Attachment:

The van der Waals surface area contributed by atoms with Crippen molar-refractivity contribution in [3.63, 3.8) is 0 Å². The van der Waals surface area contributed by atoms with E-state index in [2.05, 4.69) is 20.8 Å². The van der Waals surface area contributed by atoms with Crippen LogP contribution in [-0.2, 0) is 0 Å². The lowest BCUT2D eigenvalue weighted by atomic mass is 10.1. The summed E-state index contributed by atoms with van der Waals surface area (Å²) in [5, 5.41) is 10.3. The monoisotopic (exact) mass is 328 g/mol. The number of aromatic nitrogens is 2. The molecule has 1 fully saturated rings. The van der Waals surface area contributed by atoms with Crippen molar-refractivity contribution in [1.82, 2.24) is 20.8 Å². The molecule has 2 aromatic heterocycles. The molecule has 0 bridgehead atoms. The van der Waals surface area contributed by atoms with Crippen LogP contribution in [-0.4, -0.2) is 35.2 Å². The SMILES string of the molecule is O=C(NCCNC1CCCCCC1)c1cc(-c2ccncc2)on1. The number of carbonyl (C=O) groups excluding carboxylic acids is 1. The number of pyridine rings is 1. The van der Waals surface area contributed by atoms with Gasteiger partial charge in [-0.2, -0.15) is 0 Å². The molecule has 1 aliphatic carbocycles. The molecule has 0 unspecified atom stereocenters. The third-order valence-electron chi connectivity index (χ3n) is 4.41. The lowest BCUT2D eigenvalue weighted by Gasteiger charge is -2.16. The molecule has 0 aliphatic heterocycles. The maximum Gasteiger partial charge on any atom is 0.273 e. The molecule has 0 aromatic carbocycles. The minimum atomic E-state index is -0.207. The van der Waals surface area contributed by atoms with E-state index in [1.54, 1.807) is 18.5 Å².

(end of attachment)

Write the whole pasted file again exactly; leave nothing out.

The van der Waals surface area contributed by atoms with Crippen molar-refractivity contribution in [3.63, 3.8) is 0 Å². The van der Waals surface area contributed by atoms with E-state index in [2.05, 4.69) is 20.8 Å². The van der Waals surface area contributed by atoms with Crippen LogP contribution in [-0.2, 0) is 0 Å². The lowest BCUT2D eigenvalue weighted by atomic mass is 10.1. The summed E-state index contributed by atoms with van der Waals surface area (Å²) in [5, 5.41) is 10.3. The monoisotopic (exact) mass is 328 g/mol. The number of aromatic nitrogens is 2. The molecule has 1 fully saturated rings. The van der Waals surface area contributed by atoms with Crippen molar-refractivity contribution in [1.82, 2.24) is 20.8 Å². The molecule has 2 aromatic heterocycles. The molecule has 0 bridgehead atoms. The van der Waals surface area contributed by atoms with Crippen LogP contribution in [-0.4, -0.2) is 35.2 Å². The SMILES string of the molecule is O=C(NCCNC1CCCCCC1)c1cc(-c2ccncc2)on1. The number of carbonyl (C=O) groups excluding carboxylic acids is 1. The number of pyridine rings is 1. The van der Waals surface area contributed by atoms with Gasteiger partial charge in [-0.2, -0.15) is 0 Å². The molecule has 1 aliphatic carbocycles. The molecule has 0 unspecified atom stereocenters. The third-order valence-electron chi connectivity index (χ3n) is 4.41. The lowest BCUT2D eigenvalue weighted by Gasteiger charge is -2.16. The molecule has 0 aliphatic heterocycles. The maximum Gasteiger partial charge on any atom is 0.273 e. The molecule has 0 aromatic carbocycles. The minimum atomic E-state index is -0.207. The van der Waals surface area contributed by atoms with E-state index in [1.54, 1.807) is 18.5 Å².